The clipboard duel between Ferro and the canine camp lasted about three months, and by 1997 the little parklet was his to transform. Roses came first, then hydrangeas, and things evolved organically from there.
As the years passed and the garden started to slowly flourish under Ferro’s Augean labors and investments of cash (he says he’s sunk around a total of $50,000 to $60,000 into the plot), the neighborhood he’d grown up in—by 1997 already a different place than in 1956—began to look ever more unrecognizable.
When Ferro, his sisters and mother first came to the area, they were attracted by an already established community from Campania, to which his home town of Salerno belongs. His uncle, who had come to Brooklyn and opened a candy store on Kingsland Avenue some years previous, helped the newcomers get on their feet.
While his mother worked in factories to support her children and pay off the debt incurred getting from Italy to Brooklyn, Ferro worked as a shoe-shiner and stock boy, among other odd jobs. After a military stint in peacetime South Korea, he settled into accounting, working for now-defunct discount department chain EJ Korvette, and a local lender that eventually merged with Chemical Bank.
Changes to Williamsburg, already afoot when he started Orient Grove in the late ’90s, accelerated swiftly after 9/11.
“What happened here [after 9/11]? The Italians sold the neighborhood,” asserted Ferro. “Because it’s location, location, location! You’ve got the L Train, plus the expressways and the buses. So the real estate people saw the opportunity. People were afraid to live in Manhattan and started moving this way. The Polish [to the north] didn’t sell, but Italians… ‘How much you got?’”
While COVID-19 no doubt had an impact on the neighborhood, Ferro says he hasn’t noticed the same sort of hemorrhaging of residents that followed 9/11.
According to municipal statistics, there were 7,912 combined cases for the Williamsburg zip codes of 11211 and 11249, with 189 succumbing to the disease.
Ferro, in fact, checked himself into the VA hospital on East 23rd St. in Manhattan this last January, where he received a positive COVID-19 diagnosis. Demurring an offer of an extended hospital stay, he instead barricaded himself in his apartment to cough and sweat it out; after a couple of weeks, the 76-year-old emerged hale and victorious.
Despite mostly going it alone at Orient Grove, Ferro has received several contributions from friends and acquaintances looking to help improve the garden’s infrastructure. When a repaving crew ripped up Metropolitan Avenue, he noticed a treasure trove of the old cobblestones that used to pave the road when he was a kid. He talked to the foreman and, just like that, they were his.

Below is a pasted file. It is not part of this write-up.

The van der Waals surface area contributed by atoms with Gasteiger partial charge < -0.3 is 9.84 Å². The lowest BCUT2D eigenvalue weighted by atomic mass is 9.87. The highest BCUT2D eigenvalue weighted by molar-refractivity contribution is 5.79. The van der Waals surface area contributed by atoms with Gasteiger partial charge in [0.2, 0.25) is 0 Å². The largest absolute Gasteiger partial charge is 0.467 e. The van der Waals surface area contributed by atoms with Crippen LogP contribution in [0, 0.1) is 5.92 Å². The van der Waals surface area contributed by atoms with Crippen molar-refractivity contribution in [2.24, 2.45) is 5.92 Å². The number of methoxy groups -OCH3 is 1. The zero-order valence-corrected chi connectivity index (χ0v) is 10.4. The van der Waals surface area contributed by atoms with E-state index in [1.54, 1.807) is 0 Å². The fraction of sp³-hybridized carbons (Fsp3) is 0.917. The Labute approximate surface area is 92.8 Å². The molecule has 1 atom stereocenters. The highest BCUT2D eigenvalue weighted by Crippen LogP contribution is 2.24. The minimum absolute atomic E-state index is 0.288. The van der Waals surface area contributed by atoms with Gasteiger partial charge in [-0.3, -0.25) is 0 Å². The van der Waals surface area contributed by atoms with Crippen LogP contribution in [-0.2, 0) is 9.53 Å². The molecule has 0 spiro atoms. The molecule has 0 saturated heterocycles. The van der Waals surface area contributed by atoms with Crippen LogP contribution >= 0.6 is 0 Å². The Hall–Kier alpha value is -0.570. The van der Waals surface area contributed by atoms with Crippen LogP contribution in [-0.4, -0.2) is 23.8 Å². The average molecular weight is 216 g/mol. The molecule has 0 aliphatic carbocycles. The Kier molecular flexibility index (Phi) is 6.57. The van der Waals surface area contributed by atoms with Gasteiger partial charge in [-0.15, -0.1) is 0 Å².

Parks and Rec has been a reliable partner as well, contributing wooden boards from outdated benches in Cooper Park that Ferro uses to make planter boxes. A couple of months ago, a man dropped off a metal bench and matching chairs, which Ferro promptly painted bright red.
Not everyone is so accommodating. People clip roses without permission or steal his bell peppers; dogs frequently rain acidic hell upon his plants from the other side of the fence. Vandalism isn’t unknown, and he’s had several “No Dogs Allowed” signs mysteriously disappear. Perhaps some old resentments refuse to fully die.
While he’s not holding his breath, Ferro does accept help where he can. Recently, a young Englishman named Max started pitching in regularly. He’s proved to be far more dependable than most would-be volunteers, who tend to back out at the last minute, offering feeble excuses (“One guy said he was allergic to grass”).
But mainly, Ferro encourages people to simply stop by and, yes, smell the roses, to sit down in a lawn chair and enjoy for at least a moment what he’s wrought over the last 24 years. There’s an air of sagacity and experience about him that seems to intrigue 20-to-30-something pedestrians, and the gate can sometimes stay open as late as 11 p.m., Christmas lights conjuring a soft glow among the foliage as Ferro plays gracious host with a big bottle of ginger ale or a beer.
All you burgeoning Orient Grove groupies can also catch a glimpse of Mr. Ferro most Friday nights at La Locanda. At the longtime restaurant on Graham Avenue, he and a group of old friends habitually linger over long dinners of veal cutlets and wood-fired pizza. While the group’s numbers have dwindled over the years, the tradition abides for those that remain.
Image: Matt Fink